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Chapter 5

Chapter 5 and Lecture 5- Anxiety Disorders- 2310.pdf

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Department
Psychology
Course
Psychology 2310A/B
Professor
Rod Martin
Semester
Winter

Description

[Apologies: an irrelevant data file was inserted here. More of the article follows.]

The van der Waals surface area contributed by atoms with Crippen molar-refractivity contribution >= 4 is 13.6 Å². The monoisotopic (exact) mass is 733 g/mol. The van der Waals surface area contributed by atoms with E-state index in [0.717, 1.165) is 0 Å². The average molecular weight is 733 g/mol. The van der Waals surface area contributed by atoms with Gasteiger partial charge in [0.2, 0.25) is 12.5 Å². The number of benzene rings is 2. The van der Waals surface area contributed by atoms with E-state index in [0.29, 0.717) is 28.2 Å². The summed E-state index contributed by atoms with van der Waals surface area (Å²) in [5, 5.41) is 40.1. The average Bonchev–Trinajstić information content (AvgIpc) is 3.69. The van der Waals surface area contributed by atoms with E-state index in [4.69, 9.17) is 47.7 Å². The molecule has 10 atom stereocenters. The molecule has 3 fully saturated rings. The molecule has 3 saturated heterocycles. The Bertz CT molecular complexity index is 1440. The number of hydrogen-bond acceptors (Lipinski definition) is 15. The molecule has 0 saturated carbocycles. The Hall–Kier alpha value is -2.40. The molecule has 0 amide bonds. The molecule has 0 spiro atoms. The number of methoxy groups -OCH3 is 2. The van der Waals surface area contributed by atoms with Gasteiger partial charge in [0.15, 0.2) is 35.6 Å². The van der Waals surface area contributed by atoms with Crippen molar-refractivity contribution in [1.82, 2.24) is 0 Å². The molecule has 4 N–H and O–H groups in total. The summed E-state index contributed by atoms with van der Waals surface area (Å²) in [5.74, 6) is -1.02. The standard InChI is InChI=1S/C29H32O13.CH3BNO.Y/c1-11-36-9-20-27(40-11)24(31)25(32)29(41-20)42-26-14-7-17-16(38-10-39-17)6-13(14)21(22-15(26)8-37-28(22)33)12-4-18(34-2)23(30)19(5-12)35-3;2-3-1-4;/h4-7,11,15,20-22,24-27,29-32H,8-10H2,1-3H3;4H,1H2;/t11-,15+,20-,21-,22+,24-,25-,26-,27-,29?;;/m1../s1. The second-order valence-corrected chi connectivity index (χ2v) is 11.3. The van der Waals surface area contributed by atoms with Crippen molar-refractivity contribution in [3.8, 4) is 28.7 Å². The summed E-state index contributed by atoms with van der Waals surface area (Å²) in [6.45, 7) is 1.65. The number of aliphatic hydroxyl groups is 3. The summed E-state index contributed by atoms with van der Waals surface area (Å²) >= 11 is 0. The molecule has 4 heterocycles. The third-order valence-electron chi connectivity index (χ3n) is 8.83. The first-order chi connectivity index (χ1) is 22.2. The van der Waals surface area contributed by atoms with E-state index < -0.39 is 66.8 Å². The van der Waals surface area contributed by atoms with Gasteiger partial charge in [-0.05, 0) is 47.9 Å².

CHAPTER #5:ANXIETY DISORDERS ▯ ▯ CHARACTERISTICS OFANXIETY -Physiological component involves changes in the automatic nervous system that result in respiratory, cardiovascular, and muscle changes in the body (e.g., changes in breathing rate, heart rate, and muscle tone) -Cognitive component involves alterations in consciousness, and specific thoughts -Specific behavioral responses tend to be consequences of certain emotions -Anxiety: Affective state whereby an individual feels threatened by the potential occurrence of a future negative event —> future oriented -Fear: More primitive emotion and occurs in response to a current threat (real or perceived) —> present oriented -Fight or flight response: Fear prompts a person or organism to either flee from a dangerous situation or stand and fight (due to increased heart rate, muscle tension, and breathing rate) -Panic: Whereas fear is an emotional response to an objective, current, and identifiable threat, panic is an extreme fear reaction that is triggered even though there is nothing to be afraid of (false alarm) ▯ HISTORICALPERSPECTIVE -Hippocrates described a man terrified of flute music (that old) -Until 1980, anxiety disorders were classified together with somatoform and dissociative disorders under neurosis (neurotic used to refer to a disturbance in the central nervous system) -Freud was one of the oldest theorists to focus on anxiety —> proposed that neurotic anxiety is a signal to the ego that an unacceptable drive is pressing for conscious representation ▯ ETIOLOGY ▯ Biological Factors -Genetics: -Evidence of genetics came from studies of families and twins and demonstrates that almost all anxiety disorders show some concordance within family members -4-6 times more likely to develop anxiety when a family member has it -Heritabilities range from 23 to 40% -Environmental factors account for a greater degree of the non-genetic variation than do shared family factors -The genetic risk for anxiety is more likely passed on in terms of broader temperamental and/or dispositional traits such as behavioral inhibition or neuroticism -Neuroanatomy and neurotransmitters: -The neural fear circuit as studied in animals is thought to begin with the registry of sensory info at the thalamus; this info is then sent to the amygdala —> then sent to areas in the hypothalamus —> then through the midbrain area to the brain stem and spinal cord -The brain stem and spinal cord con nest with various automatic (heart rate, blood pressure, body temp) and behavioral (freezing, flight) output components that are involved in the expression of fear -Direct electrical stimulation of this circuit at low levels causes subjective anxiety in humans and freezing in rats, whereas stimulations at high levels provokes feelings of terror and flight behavior -The higher cortical areas are necessary for extinguishing fear -Info transfers between the neuroanatomical structures involved in fear, anxiety and panic is mediated by a complex and interacting number of neurotransmitter systems ▯ Psychological Factors -Behavioral factors: -Anxiety and fear are acquired through learning -2 factor theory: Fears develop through the process of classical conditioning and are maintained through operant conditioning (doesn’t explain all phobias) - Vicarious learning/modelling: It is possible to develop fears by observing the reactions of others -Cognitive factors: -Beck proposed that people are afraid because of the biased perceptions they have about the world, the future, and themselves - Anxious individuals often see the world as dangerous, the future as uncertain, and themselves as ill-equipped, helpless and vulnerable -Selectively attend to and recall info that is consistent with their views ▯ Interpersonal Factors -Parents who are anxious themselves tend to interact with their kids in ways that are less warm and positive, more critical and less granting of autonomy —> may foster beliefs of helplessness and uncontrollability in kids which may contribute to anxiety -Children who develop an “anxious-ambivalent” attachment style learn to fear being abandoned by loved ones ▯ Comment on Etiology -There is an interplay between all factors -Triple vulnerability model: Generalized biological, nonspecific psychological, and specific psychological vulnerabilities interact to create risk ▯ THEANXIETY DISORDERS -Most common of all mental disorders -Without treatment they are chronic and recurrent and impair multiple domains ▯ Panic Disorder andAgoraphobia -Panic attacks: Sudden rush of intense fear and discomfort during which an individual experiences a number of physiological and psychological symptoms -At least 4 symptoms must occur of the 13 symptoms (pounding heart, sweating, trembling or shaking, sensations of shortness of breath, feeling of choking, chest pain, nausea, dizziness, derealization (unreality) or depersonalization (feeling detached from self), fear of losing control, fear of dying, parenthesis (numbness, tingling), chills or hot flashes -Attack must develop suddenly and reaching a peak within 10 minutes -At least 2 attacks are required for diagnosis -21% experience a panic attack in lifetime -At least one panic attack myst be followed by persistent concerns (lasting at least a month) about having additional attacks -Agoraphobia: Anxiety about being in places or situations where an individual might find it difficult to escape (in crowds, a car, etc.) or in which he or she would not have help readily available should a panic attack occur (you can be diagnosed without agoraphobia too) -Most people develop panic disorder in teenage years but don’t adress it til around 34 -Women are twice as likely as men -Comorbid with depression, substance abuse, and other anxiety disorders -Diagnosis and assessment: -Clinical interview, behavioral measurement, psychophysiological tests, and self- report indices -Structural Clinical Interview: Semi structures interview that covers theAxis I disorders -Behavioral avoidance test: Patients are asked to enter situations that they would typically avoid to assess their agoraphobic avoidance naturally -They provide a rating of their degree of anticipatory anxiety and the level of anxiety that they experience -Psychophysiological assessment may include monitoring heart rate, blood pressure, and galvanic skin response while a patient is approaching a feared situation or having a panic attack -Self report questionnaires -Etiology: -Tends to run in families (5x more likely) -Biological challenges (presentation of a stimulus intended to induce physiological changes associated with anxiety) induce panic attacks in individuals with panic disorder -Nocturnal panic: Attacks that occur while sleeping or attempting to relax (71%) —> leads to cognitive theories -Cognitive theories focus on how individuals with anxiety catastrophically misinterpret bodily sensations —> sign that something is wrong -Anxiety sensitivity: There is a trait-like tendency to be anxiety sensitive —> belief that the somatic symptoms related to anxiety will have negative consequences that extend beyond the panic episode itself -Alarm theory: When a real danger is present, a true alarm occurs and our bodies kick in an incredibly adaptive physiological response that allows us to face the feared object or flee -Can be activated by emotional cues but this leads to “false-alarm” ▯ Specific Phobia -Phobia: When a fear is extreme and excessive —> unreasoned fear reaction -8.7 % of population, more prevalent in females (15.7%) -Women have greater fears of animals and situational fear (greater fear in total too) -Men and women are equally as afraid of injections and dental procedures -Diagnosis and assessment: -There must be a marked persistent fear and exposure to the feared object/ situation must produce an excessive anxiety reaction -5 subtypes of specific phobia: -Animal type -Natural environment type (thunderstorm, water, heights) -Blood injection-injury type (fears seeing blood or injury or fears injection or any other invasive medical procedure) -Situational type (specific situations like bridges, buses, enclosed space) -Other type (any other fears like choking, clowns, etc. and also includes illness phobia: intense fear of developing an illness) -Having a phobia from one subtype increases likelihood of developing another phobia within that same category -Etiology: -Main criticism of classical conditioning in phobias is the idea that all neutral stimuli have equal potential of becoming phobias —> Equipotentiality premise (The chances of being afraid of a lamp and a snake are presumed to be equal but it is not the case that people have phobias for everything; rather a select number of stimuli seem to be consistently related) -Non-associative model: Runs counter to classical/associative conditioning and proposes that the process of evolution has endowed humans to respond fearfully to a select group of stimulus and thus no learning is necessary to develop these -Babies seem to be born with prewired fears (stranger anxiety) -The failure to habituate to phobias may occur because they did not have the appropriate opportunities for exposure during development -Genetic component supports this -Biological preparedness: The process of natural selection has equipped humans with the predisposition to fear objects/situations that represented threats - Associative learning is still necessary to develop a phobia though -Disgust sensitivity: Degree to which people are susceptible to being disgusted by a variety of stimuli such as certain bugs, food, and small animals —> we think they are gross and contaminated - Women have higher degrees - Phobia may not always involve fear of danger but also disgust ▯ Social Phobia/SocialAnxiety Disorder -Social anxiety: Marked and persistent fear of social or performance related situations (humiliation and embarrassment) -Fear of being evaluated negatively -Fear of being the centre of attention -Non-generalized social phobia patients fear specific situations like casual speaking, eating or writing in public, giving speeches -General social phobia: Most social settings and interactions -May lead to their isolation and loneliness —> low self esteem, depression -Duration must be for more than 6 months -3% with more women -Diagnosis and assessment: -Structured or semi-structured interview combined with self-report measures -Fear that characterizes social anxiety involves fear of negative evaluation -Etiology: -Genetic, biology, environmental, and cognitive factors -Genetic factors account for one half or more of the variance in risk -What seems to be inherited is a predisposition to develop social anxiety rather than the disorder itself, and vulnerability is determined by environmental factors -Behavioral inhibition is an early marker of risk for social phobia (2x) -Reduced synaptic re-uptake and receptor binding of dopamine-2, and dysregulation of the interplay between serotonin, norepinephrine, and corticotropin releasing factors during stress responses are associated -Most people have been bullied or teased in childhood, exposed to critical parenting, overprotection, and control as a child —> lack of confidence -Abnormal processing of social information -Greater concern of making mistakes -Judge self as inferior and think negatively about self -Tend to avoid looking directly in eyes of other people and appear threatened -High in public self-consciousness —> awareness of self as an object of attention, or the tendency to see one’s actions from the perspective of an outsider than through their own eyes -Interpersonal disorder: commonly associated with marked disruption in the ability to relate with other people -Difficulty in experiencing positive emotions ▯ Obsessive-Compulsive Disorder -OCD: Recurrent obsessions and compulsions that cause marked distress -1% with typical age of onset being during adolescence and early adulthood -Obsessions: Recurrent and uncontrollable thoughts, impulses, or idea that the individual finds disturbing and anxiety provoking -Uncertainty (door unlocked), sexuality (homosexual imagery), violence (harming a child), contamination (believing one is dirty) -Try to conceal these from other people - Compulsions: Repetitive behaviors or cognitive acts that are intended to reduce anxiety -Repetitive behaviors —> Hand washing, organization, checking, etc. -Cognitive acts —> Counting numbers, praying, repeating phrases over and over -Neutralizations: Behavioral or mental acts that are used by individuals to try to prevent, cancel, or “undo” the feared consequences and distress caused by an obsession -Excessive belief about personal responsibility and feelings of guilt -Thought-action fusion (TAF): 2 types of irrational thinking (1) the belief that having a particular thought increases the probability that the thought will come true —> likelihood TAF (self and others) (2) belief that having a particular thought is the moral equivalent of a particular action —> moral TAF -Hoarding: Difficulty disposing of possessions by overestimating their importance -Diagnosis and assessment: -Presence of either obsessions or compulsions -Obsessions tend to be more bizarre and involve more imagery than worries - Etiology: -Mild genetic risk factor (32-40% heritability) -Most neuropsychology models implicate the basal ganglia (controls motor behaviors) and frontal cortex (abstract reasoning, inhibition, planning, and decision making) —> connected and form a loop system -OCD patients more likely affected by poor memory confidence as opposed to poor memory accuracy —> people with OCD are more likely to recheck the door because they do not have much confidence in their memory -Neuro-chemical theories include the serotonin hypothesis: abnormalities in the serotonin system are responsible for OCD -Cognitive-behavioral conceptualization posits that problematic obsessions are caused by the person’s reaction to intrusive thoughts -Obsessions are believed to persist because of the person’s maladaptive attempts to cope with them —> suppression of thoughts, avoidance behaviourism and neutralizations -Rebound effect: Trying to suppress intrusive thoughts can actually increase their frequency -Compulsions are believed to persist because they tend to (1) lower the severity of anxiety (2) lower the frequency of obsessions (3) “prevent” obsessions from coming true -This short term relief comes at the expense of failing to learn that the feared illness likely would not occur anyways and their anxiety would eventually decrease on its own ▯ Post-Traumatic Stress Disorder -PTSD: Psychological condition that may ensue following exposure to a traumatic event (serious accident, natural disaster, assault, military, etc.) -The event must have involved actual or threatened death or serious injury, or a threat to the physical integrity of self or others, and have been experienced with intense fear, helplessness, or horror -Symptoms for longer than a month after the event (if not, may just be acute stress) -Re-experiencing the event in some way after being reminded of it through recollections (images, thoughts, perceptions, dreams) or psychological and physiological distress upo